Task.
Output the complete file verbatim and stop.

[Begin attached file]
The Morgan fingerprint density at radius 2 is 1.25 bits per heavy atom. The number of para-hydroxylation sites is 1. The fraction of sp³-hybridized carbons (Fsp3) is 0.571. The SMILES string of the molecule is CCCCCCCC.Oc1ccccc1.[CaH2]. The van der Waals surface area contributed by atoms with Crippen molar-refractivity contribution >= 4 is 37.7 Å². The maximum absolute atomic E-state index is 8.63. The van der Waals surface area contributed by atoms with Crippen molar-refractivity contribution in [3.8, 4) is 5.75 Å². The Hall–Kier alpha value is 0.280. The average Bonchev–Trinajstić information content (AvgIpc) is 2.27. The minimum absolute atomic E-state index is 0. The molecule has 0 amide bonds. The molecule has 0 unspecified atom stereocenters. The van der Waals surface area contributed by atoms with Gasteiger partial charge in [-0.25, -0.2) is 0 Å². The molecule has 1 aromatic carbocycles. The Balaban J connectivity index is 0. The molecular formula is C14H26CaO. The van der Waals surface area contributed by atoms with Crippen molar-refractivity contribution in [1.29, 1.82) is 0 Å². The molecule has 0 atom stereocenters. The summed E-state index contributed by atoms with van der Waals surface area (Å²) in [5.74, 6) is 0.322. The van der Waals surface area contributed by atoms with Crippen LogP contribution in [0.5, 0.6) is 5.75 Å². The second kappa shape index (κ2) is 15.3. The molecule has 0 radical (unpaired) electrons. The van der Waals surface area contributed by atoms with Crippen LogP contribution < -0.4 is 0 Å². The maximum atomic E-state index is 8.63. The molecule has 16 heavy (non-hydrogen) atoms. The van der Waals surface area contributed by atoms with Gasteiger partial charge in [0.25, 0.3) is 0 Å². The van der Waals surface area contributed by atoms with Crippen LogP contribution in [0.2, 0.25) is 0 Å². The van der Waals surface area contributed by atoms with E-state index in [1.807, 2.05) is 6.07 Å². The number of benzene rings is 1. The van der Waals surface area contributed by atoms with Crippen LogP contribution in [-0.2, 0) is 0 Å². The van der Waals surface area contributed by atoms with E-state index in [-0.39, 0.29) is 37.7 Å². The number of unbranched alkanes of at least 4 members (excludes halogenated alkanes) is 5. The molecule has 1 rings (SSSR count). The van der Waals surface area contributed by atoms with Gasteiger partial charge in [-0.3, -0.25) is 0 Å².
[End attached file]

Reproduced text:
The Morgan fingerprint density at radius 2 is 1.25 bits per heavy atom. The number of para-hydroxylation sites is 1. The fraction of sp³-hybridized carbons (Fsp3) is 0.571. The SMILES string of the molecule is CCCCCCCC.Oc1ccccc1.[CaH2]. The van der Waals surface area contributed by atoms with Crippen molar-refractivity contribution >= 4 is 37.7 Å². The maximum absolute atomic E-state index is 8.63. The van der Waals surface area contributed by atoms with Crippen molar-refractivity contribution in [3.8, 4) is 5.75 Å². The Hall–Kier alpha value is 0.280. The average Bonchev–Trinajstić information content (AvgIpc) is 2.27. The minimum absolute atomic E-state index is 0. The molecule has 0 amide bonds. The molecule has 0 unspecified atom stereocenters. The van der Waals surface area contributed by atoms with Gasteiger partial charge in [-0.25, -0.2) is 0 Å². The molecule has 1 aromatic carbocycles. The Balaban J connectivity index is 0. The molecular formula is C14H26CaO. The van der Waals surface area contributed by atoms with Crippen molar-refractivity contribution in [1.29, 1.82) is 0 Å². The molecule has 0 atom stereocenters. The summed E-state index contributed by atoms with van der Waals surface area (Å²) in [5.74, 6) is 0.322. The van der Waals surface area contributed by atoms with Crippen LogP contribution in [0.5, 0.6) is 5.75 Å². The second kappa shape index (κ2) is 15.3. The molecule has 0 radical (unpaired) electrons. The van der Waals surface area contributed by atoms with Crippen LogP contribution < -0.4 is 0 Å². The maximum atomic E-state index is 8.63. The molecule has 16 heavy (non-hydrogen) atoms. The van der Waals surface area contributed by atoms with Gasteiger partial charge in [0.25, 0.3) is 0 Å². The van der Waals surface area contributed by atoms with Crippen LogP contribution in [0.2, 0.25) is 0 Å². The van der Waals surface area contributed by atoms with E-state index in [1.807, 2.05) is 6.07 Å². The number of benzene rings is 1. The van der Waals surface area contributed by atoms with Crippen LogP contribution in [-0.2, 0) is 0 Å². The van der Waals surface area contributed by atoms with E-state index in [-0.39, 0.29) is 37.7 Å². The number of unbranched alkanes of at least 4 members (excludes halogenated alkanes) is 5. The molecule has 1 rings (SSSR count). The van der Waals surface area contributed by atoms with Gasteiger partial charge in [-0.3, -0.25) is 0 Å².